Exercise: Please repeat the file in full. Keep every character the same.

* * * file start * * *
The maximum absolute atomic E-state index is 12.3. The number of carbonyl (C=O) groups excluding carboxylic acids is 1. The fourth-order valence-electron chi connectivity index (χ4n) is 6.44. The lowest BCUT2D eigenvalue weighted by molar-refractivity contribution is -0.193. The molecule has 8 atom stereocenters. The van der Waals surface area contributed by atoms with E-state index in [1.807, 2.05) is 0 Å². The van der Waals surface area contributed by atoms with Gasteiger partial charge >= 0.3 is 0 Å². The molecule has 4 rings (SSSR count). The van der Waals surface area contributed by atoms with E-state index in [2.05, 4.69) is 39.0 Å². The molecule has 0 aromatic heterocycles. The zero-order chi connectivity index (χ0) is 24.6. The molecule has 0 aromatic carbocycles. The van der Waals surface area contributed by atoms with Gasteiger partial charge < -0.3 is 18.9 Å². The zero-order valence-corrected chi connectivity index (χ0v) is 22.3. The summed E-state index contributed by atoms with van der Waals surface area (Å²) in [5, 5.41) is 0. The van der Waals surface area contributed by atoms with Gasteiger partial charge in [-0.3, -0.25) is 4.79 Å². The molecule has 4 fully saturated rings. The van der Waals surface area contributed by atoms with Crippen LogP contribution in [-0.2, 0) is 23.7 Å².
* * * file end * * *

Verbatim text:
The maximum absolute atomic E-state index is 12.3. The number of carbonyl (C=O) groups excluding carboxylic acids is 1. The fourth-order valence-electron chi connectivity index (χ4n) is 6.44. The lowest BCUT2D eigenvalue weighted by molar-refractivity contribution is -0.193. The molecule has 8 atom stereocenters. The van der Waals surface area contributed by atoms with E-state index in [1.807, 2.05) is 0 Å². The van der Waals surface area contributed by atoms with Gasteiger partial charge >= 0.3 is 0 Å². The molecule has 4 rings (SSSR count). The van der Waals surface area contributed by atoms with E-state index in [2.05, 4.69) is 39.0 Å². The molecule has 0 aromatic heterocycles. The zero-order chi connectivity index (χ0) is 24.6. The molecule has 0 aromatic carbocycles. The van der Waals surface area contributed by atoms with Gasteiger partial charge < -0.3 is 18.9 Å². The zero-order valence-corrected chi connectivity index (χ0v) is 22.3. The summed E-state index contributed by atoms with van der Waals surface area (Å²) in [5, 5.41) is 0. The van der Waals surface area contributed by atoms with Gasteiger partial charge in [-0.3, -0.25) is 4.79 Å². The molecule has 4 fully saturated rings. The van der Waals surface area contributed by atoms with Crippen LogP contribution in [-0.2, 0) is 23.7 Å².